Emma Hernandez, a 9-year-old girl who loved to play outside, was riding her pink bike near her home on Detroit's west side when three undernourished pit bulls leaped over a neighbor's flimsy fence and attacked her in August.
Neighbors heard Emma scream and rushed to help, hurling bricks and other objects at the dogs. As the dogs fled, Emma's dad, Armando Hernandez, ran to the rear of his home and found his daughter.
"I picked her up in my arms and I couldn't believe she was just lifeless," her father said a month later during a court hearing for the dog's owner, Pierre Cleveland, who has been charged with second-degree murder and involuntary manslaughter. "I started crying. I can't believe my baby's gone."
Hernandez attempted CPR on his daughter and used a T-shirt to try to slow the blood spilling from a large gash in her neck. It was too late.
Emma was pronounced dead less than a half hour after the attack. The cause of death was a fractured cervical spine.
"Your dogs just killed my daughter," Hernandez says he told the owner, who had just returned home after a trip to the store.
Just eight days after Emma's death, two pit bulls slipped under a fence in Southwest Detroit and killed a small dog and injured his owner, Jimmy Sanchez.
Since January 2017, more than 1,250 dog bites have been reported in Detroit.
In the city's neighborhoods, vicious dogs are all too common — a perilous consequence of irresponsible pet owners and a city without the resources to adequately handle an abundance of neglected and stray canines.
None of this surprises Theresa Sumpter, director and founder of Detroit Pit Crew Dog Rescue, which routinely picks up neglected dogs roaming around the city — a job that should belong to the notoriously understaffed Detroit Animal Care and Control. In the six years that Sumpter's rescue group has been picking up and caring for strays, she has observed a dangerous pattern: People neglect and abuse their dogs, and the city fails to do much about it.
"With no consequences, people just continue to abuse these animals," Sumpter tells Metro Times.
In a good home, pit bulls — like any dog — can be docile and obedient companions. But in the wrong environment, they can be extremely dangerous. Pit bulls, or "bully breed" dogs, include square-jawed breeds like the American Pit Bull Terrier, American Staffordshire Terrier, American Bully, and Staffordshire Bull Terrier. The dogs, or dogs that are mixed with those breeds, are very popular in Detroit.
Sumpter estimates that 90% of the dog bites in Detroit are the result of companion dogs that "haven't been properly trained" or are left outside on chains.
"They're made to be mean or made to be protective because people want them to protect their property," Sumpter says. "In general, that can make a dog become very territorial and very protective because they make that their job. So if you enter that property or if the dog gets off the property, yes, they can definitely be harmful to the community."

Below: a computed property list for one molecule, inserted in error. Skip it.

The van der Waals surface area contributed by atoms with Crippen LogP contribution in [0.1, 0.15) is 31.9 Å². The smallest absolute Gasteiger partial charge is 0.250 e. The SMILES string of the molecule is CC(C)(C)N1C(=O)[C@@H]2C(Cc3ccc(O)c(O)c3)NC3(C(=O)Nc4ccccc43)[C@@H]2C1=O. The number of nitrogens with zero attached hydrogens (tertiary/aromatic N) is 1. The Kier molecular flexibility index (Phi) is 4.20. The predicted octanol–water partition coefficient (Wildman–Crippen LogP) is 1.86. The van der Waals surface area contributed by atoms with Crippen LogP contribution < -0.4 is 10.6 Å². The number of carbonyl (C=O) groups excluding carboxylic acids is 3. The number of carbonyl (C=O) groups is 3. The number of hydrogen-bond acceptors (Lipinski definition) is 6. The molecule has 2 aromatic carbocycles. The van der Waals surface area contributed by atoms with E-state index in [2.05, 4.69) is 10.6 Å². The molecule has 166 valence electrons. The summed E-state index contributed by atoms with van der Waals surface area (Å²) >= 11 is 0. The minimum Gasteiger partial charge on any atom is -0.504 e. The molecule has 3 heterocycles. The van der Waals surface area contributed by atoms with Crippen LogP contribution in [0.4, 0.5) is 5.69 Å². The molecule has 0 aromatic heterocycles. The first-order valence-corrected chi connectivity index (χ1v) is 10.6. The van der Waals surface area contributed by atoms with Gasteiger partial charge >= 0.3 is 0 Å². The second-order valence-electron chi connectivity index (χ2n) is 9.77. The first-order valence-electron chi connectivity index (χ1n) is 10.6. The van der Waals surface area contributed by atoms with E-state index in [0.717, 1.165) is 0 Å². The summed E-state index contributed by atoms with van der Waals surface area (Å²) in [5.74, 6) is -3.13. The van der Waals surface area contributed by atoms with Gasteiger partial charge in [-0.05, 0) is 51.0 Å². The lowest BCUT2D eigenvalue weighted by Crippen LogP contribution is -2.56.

In April 2017, city officials adopted a tougher dog ordinance aimed at preventing maulings after pit bulls attacked and killed 4-year-old Xavier Strickland in front of his mother, Lucille Strickland. Through an opening in a fence, the dogs snatched the boy from his mother's arms, dragged him under the fence, and brutally mauled him for nine minutes.
The Strikland family said they had warned the neighbor, Geneke Lyons, about the dogs getting out of the fence in the past and once attacking Xavier's 9-year-old sister. Lyons was convicted of involuntary manslaughter and sentenced to a year in jail with work release and five years of probation.
City officials pledged to get serious about neglectful owners. In the summary of the revamped ordinance, the new law was intended to "demonstrate the commitment by the City of Detroit that the circumstances which led to Xavier Strickland's tragic death are adequately and permanently corrected."
At the time, dog rescue groups applauded the ordinance as a strong step forward. Under the new law, pet owners must monitor their dogs and cannot tether them for more than three hours. Owners also are prohibited from letting their dogs loose without secure fencing.
To give the ordinance teeth, the city empowered animal control and police officers to seize dogs that are neglected or not properly secured. Follow-up inspections are also required.
But the problems persisted: Neglected dogs were still unrestrained in yards with inadequate fencing.
Had the city enforced the ordinance, Emma may still be alive.
In November 2017, just seven months after the new ordinance was adopted, Armando Hernandez said that police came to his house after he called about the dogs being loose. But, he told WWJ-950AM, police "didn't follow up on it."
"The dogs stayed loose, wild, and the guy didn't feed them," Armando Hernandez said.
In March 2018, animal control officers responded to a complaint about two of the dogs roaming free, but failed to do anything because the owner wasn't home, city officials confirmed.
The lack of enforcement goes beyond the dogs that killed Emma. Between June and September 2018, the city issued no tickets for violations under the new ordinance, according to public records obtained by Detroit Pit Crew Dog Rescue.
"They can't even enforce the laws that are on the books," Sumpter says.
"With no consequences, people just continue to abuse these animals," she adds.